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Cut to Universal Credit would drive more than a million to foodbanks, says Trussell Trust

05 February 2021

Parents may cut back on food if £20 uplift ends, it says

Jason Bryant

Volunteers at the Wells Foodbank, based at Wells Vineyard Church, in Somerset, fill four shopping trolleys with groceries worth more than £600, thanks to a contribution from the charity Khalsa Aid. Last year, the foodbank supplied 39,000 meals to clients in the area

Volunteers at the Wells Foodbank, based at Wells Vineyard Church, in Somerset, fill four shopping trolleys with groceries worth more than £600, thanks...

AN ADDITIONAL 1.2 million people in the UK will be driven to foodbanks if the £20 temporary uplift in Universal Credit is ended in April, the Trussell Trust, the leading foodbank network, has said.

The Trust said that its own research had shown that almost a quarter of a million parents feared that they would have to cut back on food for their children this spring if the temporary £20 uplift was removed — as the Government plans.

More than two million adults also said that they would be forced to cut back on food for themselves.

MPs, including some senior Conservatives, Bishops in the House of Lords, and charities have pressed the Government to make the temporary uplift permanent, but this has so far been refused (News, 22 January).

The Trust forecasts the more people will turn to foodbanks for support if the cut goes ahead. Some 20 per cent, 1.2 million people, of those asked, said that they would have to turn to a foodbank.

Demand for foodbanks rose last year, and more children than ever required emergency help. In the first six months of the pandemic, 2600 parcels were provided for children every day by the Trust’s network of foodbanks. Between March and September 2020, 1.2 million parcels were given out to clients.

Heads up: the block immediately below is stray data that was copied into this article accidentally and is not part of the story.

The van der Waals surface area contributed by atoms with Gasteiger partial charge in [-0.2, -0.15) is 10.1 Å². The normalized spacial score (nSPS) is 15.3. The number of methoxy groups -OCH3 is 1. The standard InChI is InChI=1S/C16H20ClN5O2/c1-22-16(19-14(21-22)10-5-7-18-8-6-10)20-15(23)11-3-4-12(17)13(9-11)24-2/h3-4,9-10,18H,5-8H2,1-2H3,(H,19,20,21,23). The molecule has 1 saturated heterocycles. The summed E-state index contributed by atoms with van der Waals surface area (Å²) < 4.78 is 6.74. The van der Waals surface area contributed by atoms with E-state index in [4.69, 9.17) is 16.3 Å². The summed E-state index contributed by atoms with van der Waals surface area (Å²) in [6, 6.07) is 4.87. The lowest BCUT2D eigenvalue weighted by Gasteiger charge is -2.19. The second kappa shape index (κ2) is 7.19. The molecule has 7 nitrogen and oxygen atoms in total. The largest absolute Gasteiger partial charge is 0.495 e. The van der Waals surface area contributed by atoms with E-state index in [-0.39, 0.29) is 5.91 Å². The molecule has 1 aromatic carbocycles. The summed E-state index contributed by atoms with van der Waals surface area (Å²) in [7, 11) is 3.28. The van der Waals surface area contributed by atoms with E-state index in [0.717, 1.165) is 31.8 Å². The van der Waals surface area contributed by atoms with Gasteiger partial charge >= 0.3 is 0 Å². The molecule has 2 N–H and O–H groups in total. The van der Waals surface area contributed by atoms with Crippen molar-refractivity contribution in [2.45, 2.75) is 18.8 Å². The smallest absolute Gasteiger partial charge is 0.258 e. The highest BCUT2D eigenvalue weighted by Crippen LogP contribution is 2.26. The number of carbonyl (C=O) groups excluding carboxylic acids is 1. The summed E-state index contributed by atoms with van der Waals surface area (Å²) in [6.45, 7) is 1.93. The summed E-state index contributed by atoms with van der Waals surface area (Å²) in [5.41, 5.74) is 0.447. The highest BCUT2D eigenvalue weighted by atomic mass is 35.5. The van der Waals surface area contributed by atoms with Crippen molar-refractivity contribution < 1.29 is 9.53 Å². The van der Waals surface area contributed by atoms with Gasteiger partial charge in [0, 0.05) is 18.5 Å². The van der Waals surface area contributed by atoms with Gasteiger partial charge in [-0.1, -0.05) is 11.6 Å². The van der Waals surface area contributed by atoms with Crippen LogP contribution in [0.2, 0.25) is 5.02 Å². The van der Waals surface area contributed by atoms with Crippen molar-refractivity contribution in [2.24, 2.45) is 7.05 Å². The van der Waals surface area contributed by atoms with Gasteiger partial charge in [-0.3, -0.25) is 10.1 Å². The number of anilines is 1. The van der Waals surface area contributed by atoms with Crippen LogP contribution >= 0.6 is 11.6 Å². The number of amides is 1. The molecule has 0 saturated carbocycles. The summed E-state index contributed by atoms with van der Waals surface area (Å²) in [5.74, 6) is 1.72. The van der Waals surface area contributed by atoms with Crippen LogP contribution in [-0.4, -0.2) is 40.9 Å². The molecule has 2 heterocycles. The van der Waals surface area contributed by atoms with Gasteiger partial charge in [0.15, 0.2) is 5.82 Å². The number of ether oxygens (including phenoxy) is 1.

The chief executive of the Trust, Emma Revie, said that the £20 uplift had been “vital in protecting tens of thousands of people from being swept into serious financial hardship”.

The annual Joseph Rowntree Foundation (JRF) report on poverty has also warned that the withdrawal of government support would cut vulnerable people “adrift”.

Those who have borne the economic and health brunt of the pandemic are those — including minority-ethnic households, single parents, part-time workers, and private renters — who were already suffering the most, the JRF says.

The report predicts: “This means relative poverty is likely to be higher than before the coronavirus outbreak, with families who are already struggling to stay afloat becoming even worse off financially. These increases in poverty will be mainly among working-age families as they will be affected by the negative labour market changes.

“The Government needs to do the right thing and keep supporting people on low incomes. If it takes the lifeline away, people will be cut adrift and pulled deeper into poverty.”

The Bishop of Manchester, Dr David Walker, has supported the campaign to make the £20 increase permanent. He said: “The £20 uplift in Universal Credit has been a lifeline for many living on the breadline. Even after vaccination has reached most of the UK population, we will still be living in a society where the health of each depends on the health of all. Making the increase permanent would signal that we care about our neighbours’ being able to afford to live safely, and do so both for their sakes and for our own.”

The Government came under further pressure from the All-Party Parliamentary Group on Poverty this week, when it recommended that the top-up be continued and also extended to cover so-called “legacy benefits” for those who are on other benefits than Universal Credit.

The Bishop of Liverpool, the Rt Revd Paul Bayes, is supporting a campaign to enshrine the “right to food” in UK law. Begun by the Liverpool-based football-supporter network Fans Supporting Foodbanks, and backed by the MP for Liverpool West Derby, Ian Byrne, the campaign seeks to ensure that everyone can afford healthy nutritious food.

Bishop Bayes said: “As Christians, we believe food is a gift given from God to all human beings, not just to some. We want to live in a society where everyone is able to afford healthy and nutritious food, where food is a source of enjoyment, not of anxiety, and where nobody goes to bed hungry.

“Sadly, this vision is not yet a reality. In 2021, churches, alongside hundreds of community groups and voluntary organisations, continue to ‘stand in the gap’, offering vital support to prevent households being pulled further into poverty.”

The Liverpool diocesan social-justice charity, together with the cathedral emergency food-aid charity and the group Feeding Liverpool, has supplied more than 30,000 food parcels during the pandemic.

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